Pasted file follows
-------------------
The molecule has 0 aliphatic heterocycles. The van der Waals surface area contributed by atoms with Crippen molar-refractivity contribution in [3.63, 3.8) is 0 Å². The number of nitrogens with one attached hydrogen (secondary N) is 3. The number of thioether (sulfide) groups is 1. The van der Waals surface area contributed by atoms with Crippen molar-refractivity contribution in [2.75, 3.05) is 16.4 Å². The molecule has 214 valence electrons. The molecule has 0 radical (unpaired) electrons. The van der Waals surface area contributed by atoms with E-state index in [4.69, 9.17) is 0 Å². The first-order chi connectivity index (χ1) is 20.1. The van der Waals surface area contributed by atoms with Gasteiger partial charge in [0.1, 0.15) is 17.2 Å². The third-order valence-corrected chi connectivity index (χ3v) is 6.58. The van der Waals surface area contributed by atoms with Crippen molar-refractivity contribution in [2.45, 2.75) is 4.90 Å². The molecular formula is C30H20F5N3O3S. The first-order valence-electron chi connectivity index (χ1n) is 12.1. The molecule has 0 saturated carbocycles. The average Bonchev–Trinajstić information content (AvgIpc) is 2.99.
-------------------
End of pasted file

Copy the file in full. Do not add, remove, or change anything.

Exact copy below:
The molecule has 0 aliphatic heterocycles. The van der Waals surface area contributed by atoms with Crippen molar-refractivity contribution in [3.63, 3.8) is 0 Å². The number of nitrogens with one attached hydrogen (secondary N) is 3. The number of thioether (sulfide) groups is 1. The van der Waals surface area contributed by atoms with Crippen molar-refractivity contribution in [2.75, 3.05) is 16.4 Å². The molecule has 214 valence electrons. The molecule has 0 radical (unpaired) electrons. The van der Waals surface area contributed by atoms with E-state index in [4.69, 9.17) is 0 Å². The first-order chi connectivity index (χ1) is 20.1. The van der Waals surface area contributed by atoms with Gasteiger partial charge in [0.1, 0.15) is 17.2 Å². The third-order valence-corrected chi connectivity index (χ3v) is 6.58. The van der Waals surface area contributed by atoms with Crippen molar-refractivity contribution in [2.45, 2.75) is 4.90 Å². The molecular formula is C30H20F5N3O3S. The first-order valence-electron chi connectivity index (χ1n) is 12.1. The molecule has 0 saturated carbocycles. The average Bonchev–Trinajstić information content (AvgIpc) is 2.99.